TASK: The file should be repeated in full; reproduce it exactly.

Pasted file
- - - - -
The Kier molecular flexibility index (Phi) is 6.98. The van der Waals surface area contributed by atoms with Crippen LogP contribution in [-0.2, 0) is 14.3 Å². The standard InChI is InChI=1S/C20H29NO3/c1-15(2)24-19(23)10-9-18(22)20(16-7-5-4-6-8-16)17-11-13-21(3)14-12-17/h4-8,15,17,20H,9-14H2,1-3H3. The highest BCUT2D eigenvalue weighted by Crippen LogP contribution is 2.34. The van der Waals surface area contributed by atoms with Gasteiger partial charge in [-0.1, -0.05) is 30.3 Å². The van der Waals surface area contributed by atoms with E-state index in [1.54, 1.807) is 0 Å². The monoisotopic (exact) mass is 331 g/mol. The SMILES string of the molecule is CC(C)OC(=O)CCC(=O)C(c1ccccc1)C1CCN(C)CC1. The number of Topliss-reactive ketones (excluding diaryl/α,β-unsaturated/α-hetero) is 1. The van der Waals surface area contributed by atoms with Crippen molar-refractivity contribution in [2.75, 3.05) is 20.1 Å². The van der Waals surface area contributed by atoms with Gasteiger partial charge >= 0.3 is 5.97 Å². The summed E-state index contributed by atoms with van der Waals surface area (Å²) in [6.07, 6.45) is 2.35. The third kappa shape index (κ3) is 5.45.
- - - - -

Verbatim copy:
The Kier molecular flexibility index (Phi) is 6.98. The van der Waals surface area contributed by atoms with Crippen LogP contribution in [-0.2, 0) is 14.3 Å². The standard InChI is InChI=1S/C20H29NO3/c1-15(2)24-19(23)10-9-18(22)20(16-7-5-4-6-8-16)17-11-13-21(3)14-12-17/h4-8,15,17,20H,9-14H2,1-3H3. The highest BCUT2D eigenvalue weighted by Crippen LogP contribution is 2.34. The van der Waals surface area contributed by atoms with Gasteiger partial charge in [-0.1, -0.05) is 30.3 Å². The van der Waals surface area contributed by atoms with E-state index in [1.54, 1.807) is 0 Å². The monoisotopic (exact) mass is 331 g/mol. The SMILES string of the molecule is CC(C)OC(=O)CCC(=O)C(c1ccccc1)C1CCN(C)CC1. The number of Topliss-reactive ketones (excluding diaryl/α,β-unsaturated/α-hetero) is 1. The van der Waals surface area contributed by atoms with Crippen molar-refractivity contribution in [2.75, 3.05) is 20.1 Å². The van der Waals surface area contributed by atoms with Gasteiger partial charge >= 0.3 is 5.97 Å². The summed E-state index contributed by atoms with van der Waals surface area (Å²) in [6.07, 6.45) is 2.35. The third kappa shape index (κ3) is 5.45.